Sunday, September 8, 2019

Nadal wins epic battle for title, nears Federer record

Rafael Nadal, shown in 2017, beat Daniil Medvedev in straight sets today for
his second Grand Slam title of the year and 19th overall. Photo by Mal Taam
   Look out, Roger. Rafa is gaining ground fast.
   Rafael Nadal moved within one of Roger Federer's record 20 Grand Slam singles titles today, holding off gutsy Daniil Medvedev 7-5, 6-3, 5-7, 4-6, 6-4 in the U.S. Open.
   The scintillating battle of wills lasted 4 hours, 50 minutes in front of a boisterous crowd at 23,771-seat Arthur Ashe Stadium in Flushing Meadows, N.Y. No matter how bleak the situation looked for Medvedev, he would not give up. Nadal, meanwhile, was as tenacious as ever.
   "It was an amazing final," Nadal, who collected $3.85 million, said during the awards ceremony. "I had more or less the match under control. Daniil had one of the best summers I ever saw. Tonight, everybody saw why he (will be) No. 4 in the world already at 23. The way he was able to fight and change the rhythm of the match was just incredible.
   "It's difficult to speak. It's one of the most emotional nights of my tennis career."
   Nadal, 33, is five years younger than Federer. Then there's Novak Djokovic, who ranks third with 16 major crowns at age 32.
   Nadal and Djokovic earned two major singles titles apiece this year. The last man other than Federer, Nadal or Djokovic to win a Grand Slam singles title was Stan Wawrinka in the 2016 U.S. Open.
   Nadal collected $3.85 million after winning his second U.S. Open title in three years and fourth overall. Seeded second, he ended Medvedev's winning streak at 12 matches.
   The fifth-seeded Medvedev fell to 20-3 since Wimbledon, including a 6-3, 6-0 loss to Nadal in the Montreal final in their only previous meeting. Medvedev won his first Masters 1000 title last month in Cincinnati, upsetting the top-ranked Djokovic in the semifinals.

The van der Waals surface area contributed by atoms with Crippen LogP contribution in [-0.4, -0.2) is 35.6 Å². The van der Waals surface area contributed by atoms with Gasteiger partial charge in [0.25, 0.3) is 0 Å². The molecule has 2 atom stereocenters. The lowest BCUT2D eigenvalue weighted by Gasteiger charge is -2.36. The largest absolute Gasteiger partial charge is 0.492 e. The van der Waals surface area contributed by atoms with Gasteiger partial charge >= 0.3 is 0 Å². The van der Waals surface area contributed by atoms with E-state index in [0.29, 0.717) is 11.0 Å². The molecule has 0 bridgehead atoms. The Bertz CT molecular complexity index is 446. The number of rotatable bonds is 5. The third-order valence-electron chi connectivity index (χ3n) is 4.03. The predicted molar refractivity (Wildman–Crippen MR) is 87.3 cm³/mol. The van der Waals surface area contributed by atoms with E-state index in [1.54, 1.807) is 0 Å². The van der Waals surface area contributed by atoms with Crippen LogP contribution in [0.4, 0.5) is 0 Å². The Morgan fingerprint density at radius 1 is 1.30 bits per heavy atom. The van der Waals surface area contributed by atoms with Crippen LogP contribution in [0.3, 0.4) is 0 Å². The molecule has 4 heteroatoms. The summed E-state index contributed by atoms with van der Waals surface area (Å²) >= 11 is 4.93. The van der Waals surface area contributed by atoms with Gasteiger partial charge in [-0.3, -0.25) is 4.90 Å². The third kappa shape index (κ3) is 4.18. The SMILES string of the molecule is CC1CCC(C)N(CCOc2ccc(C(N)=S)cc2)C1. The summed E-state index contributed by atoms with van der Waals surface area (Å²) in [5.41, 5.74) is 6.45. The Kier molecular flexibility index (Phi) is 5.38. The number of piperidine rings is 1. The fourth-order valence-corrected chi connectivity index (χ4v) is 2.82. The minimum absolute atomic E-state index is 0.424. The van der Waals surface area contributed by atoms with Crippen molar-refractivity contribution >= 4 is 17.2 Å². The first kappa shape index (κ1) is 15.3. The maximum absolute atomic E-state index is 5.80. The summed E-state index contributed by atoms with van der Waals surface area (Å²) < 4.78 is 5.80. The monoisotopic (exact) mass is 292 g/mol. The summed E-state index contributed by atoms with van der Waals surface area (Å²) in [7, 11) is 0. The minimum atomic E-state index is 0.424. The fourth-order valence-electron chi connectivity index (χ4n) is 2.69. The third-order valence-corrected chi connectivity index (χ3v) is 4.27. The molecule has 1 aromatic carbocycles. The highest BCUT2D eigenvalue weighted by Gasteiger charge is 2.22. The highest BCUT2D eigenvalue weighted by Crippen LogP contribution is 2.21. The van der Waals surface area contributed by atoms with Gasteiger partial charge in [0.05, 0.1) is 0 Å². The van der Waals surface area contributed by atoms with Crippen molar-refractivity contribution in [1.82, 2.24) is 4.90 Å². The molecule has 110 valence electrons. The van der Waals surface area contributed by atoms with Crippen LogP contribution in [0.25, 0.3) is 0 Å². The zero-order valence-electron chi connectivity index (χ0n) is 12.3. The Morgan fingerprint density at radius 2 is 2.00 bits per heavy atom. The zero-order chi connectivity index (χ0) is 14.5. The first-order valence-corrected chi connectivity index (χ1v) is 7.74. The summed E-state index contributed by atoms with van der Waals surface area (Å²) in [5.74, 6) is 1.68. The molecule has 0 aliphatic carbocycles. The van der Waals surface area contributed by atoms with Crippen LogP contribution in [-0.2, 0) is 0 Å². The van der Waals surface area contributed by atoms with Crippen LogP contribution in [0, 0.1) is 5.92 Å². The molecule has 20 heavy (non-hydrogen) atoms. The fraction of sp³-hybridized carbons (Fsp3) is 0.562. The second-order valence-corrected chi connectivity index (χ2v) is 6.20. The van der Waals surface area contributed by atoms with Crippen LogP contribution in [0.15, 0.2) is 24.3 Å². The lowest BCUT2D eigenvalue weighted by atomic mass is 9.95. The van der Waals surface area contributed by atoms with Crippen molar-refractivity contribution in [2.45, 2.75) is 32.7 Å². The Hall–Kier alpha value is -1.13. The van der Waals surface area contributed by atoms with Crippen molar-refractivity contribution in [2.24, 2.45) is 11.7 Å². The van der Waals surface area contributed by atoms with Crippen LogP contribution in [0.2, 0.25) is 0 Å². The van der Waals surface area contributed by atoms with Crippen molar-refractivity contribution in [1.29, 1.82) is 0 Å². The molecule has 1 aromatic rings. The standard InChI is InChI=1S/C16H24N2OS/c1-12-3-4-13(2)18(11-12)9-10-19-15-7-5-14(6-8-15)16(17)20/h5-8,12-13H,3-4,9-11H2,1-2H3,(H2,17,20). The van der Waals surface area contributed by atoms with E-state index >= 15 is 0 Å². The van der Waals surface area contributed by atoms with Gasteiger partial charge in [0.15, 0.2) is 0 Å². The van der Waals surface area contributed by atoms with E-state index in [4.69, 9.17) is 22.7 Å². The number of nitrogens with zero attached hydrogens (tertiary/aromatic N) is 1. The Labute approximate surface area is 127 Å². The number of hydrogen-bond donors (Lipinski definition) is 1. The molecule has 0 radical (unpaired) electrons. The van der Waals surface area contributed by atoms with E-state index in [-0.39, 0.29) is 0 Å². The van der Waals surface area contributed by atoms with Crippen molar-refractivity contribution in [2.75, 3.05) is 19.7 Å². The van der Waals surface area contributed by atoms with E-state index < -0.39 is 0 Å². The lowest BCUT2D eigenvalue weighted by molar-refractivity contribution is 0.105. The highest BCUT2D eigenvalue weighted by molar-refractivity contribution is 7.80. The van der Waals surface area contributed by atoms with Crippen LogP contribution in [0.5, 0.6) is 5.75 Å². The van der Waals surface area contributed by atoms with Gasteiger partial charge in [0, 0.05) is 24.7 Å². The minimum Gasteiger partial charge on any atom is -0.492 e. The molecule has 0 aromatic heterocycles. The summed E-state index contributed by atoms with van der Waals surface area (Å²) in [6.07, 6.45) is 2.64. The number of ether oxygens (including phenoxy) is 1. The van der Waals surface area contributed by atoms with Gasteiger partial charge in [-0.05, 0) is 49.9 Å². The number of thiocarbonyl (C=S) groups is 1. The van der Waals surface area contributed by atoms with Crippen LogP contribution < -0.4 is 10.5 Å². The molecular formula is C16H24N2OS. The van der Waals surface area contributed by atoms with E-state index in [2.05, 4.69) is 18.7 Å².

The 6-foot-6 (1.97-meter) Medvedev played in his first Grand Slam final. He became the first Russian to reach the U.S. Open title match since Marat Safin stunned Pete Sampras in 2000.
   Safin was inducted in the International Tennis Hall of Fame in 2016. His countryman, Yevgeny Kafelnikov, entered the Hall of Fame this year.
   Medvedev, who will rise one notch to No. 4 on Monday, is part of a long-awaited new wave of Russian men that also includes No. 9 Karen Khachanov, 23, and No. 43 Andrey Rublev, 21.
   Rublev reached the quarterfinals in Cincinnati as a qualifier, surprising Wawrinka and Federer before losing to Medvedev, and the fourth round of the U.S. Open, ousting eight-seeded Stefanos Tsitsipas in the first round and 28th-seeded Nick Kyrgios in the third round.
   Nadal ran Medvedev from side to side with his punishing groundstrokes, many of which Medvedev retrieved, in the first 2 1/2 sets before Medvedev somehow summoned the energy to rebound.
   Medvedev, who was booed last week after snatching a towel from a ballperson and tossing his racket, was cheered by the crowd for his hustle, heart and perseverance.
   When Nadal broke serve to lead 3-2 in the third set, it appeared he was on his way to a straight-set victory.
   "To be honest, in my mind, I was already, 'OK, what do I say in the speech? It's going to be soon, in 20 minutes, losing in three sets in (my first major) final,'" said Medvedev, who earned $1.9 million. "So I was like, 'OK, I have to fight for every ball and see how it goes.' It went far, huh? Unfortunately, it didn't go my way."
   Medvedev broke right back and again in the last game of the set. He scored the only break of the fourth set, also in the final game, to level the match.
   Nadal saved two break points to hold for 1-1 in the fifth set. Medvedev served at 2-2, 40-0, but Nadal broke with a backhand cross-court passing shot off a backhand drop shot by Medvedev.
   Nadal broke again for 5-2, but Medvedev broke right back and saved two championship points to hold for 4-5. Nadal then held serve, converting his third championship point with a service winner.
   Earlier today, Elise Mertens of Belgium and Aryna Sabalenka of Belarus won their first Grand Slam title, separately or together. Seeded fourth, they beat eighth-seeded Ashleigh Barty of Australia and Victoria Azarenka of Belarus 7-5, 7-5.
   Sabalenka, 21, recently split with coach Dmitry Tursunov, a 36-year-old Moscow native who trained in Northern California as a junior and professional, after 15 months.

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